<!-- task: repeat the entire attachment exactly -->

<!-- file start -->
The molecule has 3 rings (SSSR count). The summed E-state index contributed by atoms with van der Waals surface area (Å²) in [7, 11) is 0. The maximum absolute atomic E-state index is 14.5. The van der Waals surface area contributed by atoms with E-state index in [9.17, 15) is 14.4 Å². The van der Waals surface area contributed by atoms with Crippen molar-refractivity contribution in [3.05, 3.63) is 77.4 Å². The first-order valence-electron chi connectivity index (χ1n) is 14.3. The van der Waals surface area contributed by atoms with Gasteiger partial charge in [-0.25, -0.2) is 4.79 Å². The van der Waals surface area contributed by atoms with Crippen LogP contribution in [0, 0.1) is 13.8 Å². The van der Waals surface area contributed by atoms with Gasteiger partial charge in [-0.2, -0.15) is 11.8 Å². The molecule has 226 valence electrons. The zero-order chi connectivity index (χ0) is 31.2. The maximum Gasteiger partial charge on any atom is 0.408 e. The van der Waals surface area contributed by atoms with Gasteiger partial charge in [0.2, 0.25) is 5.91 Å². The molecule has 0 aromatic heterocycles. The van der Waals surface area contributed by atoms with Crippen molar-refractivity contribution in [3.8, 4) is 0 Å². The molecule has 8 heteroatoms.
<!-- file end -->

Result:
The molecule has 3 rings (SSSR count). The summed E-state index contributed by atoms with van der Waals surface area (Å²) in [7, 11) is 0. The maximum absolute atomic E-state index is 14.5. The van der Waals surface area contributed by atoms with E-state index in [9.17, 15) is 14.4 Å². The van der Waals surface area contributed by atoms with Crippen molar-refractivity contribution in [3.05, 3.63) is 77.4 Å². The first-order valence-electron chi connectivity index (χ1n) is 14.3. The van der Waals surface area contributed by atoms with Gasteiger partial charge in [-0.25, -0.2) is 4.79 Å². The van der Waals surface area contributed by atoms with Crippen LogP contribution in [0, 0.1) is 13.8 Å². The van der Waals surface area contributed by atoms with Gasteiger partial charge in [-0.2, -0.15) is 11.8 Å². The molecule has 226 valence electrons. The zero-order chi connectivity index (χ0) is 31.2. The maximum Gasteiger partial charge on any atom is 0.408 e. The van der Waals surface area contributed by atoms with Gasteiger partial charge in [0.2, 0.25) is 5.91 Å². The molecule has 0 aromatic heterocycles. The van der Waals surface area contributed by atoms with Crippen molar-refractivity contribution in [3.8, 4) is 0 Å². The molecule has 8 heteroatoms.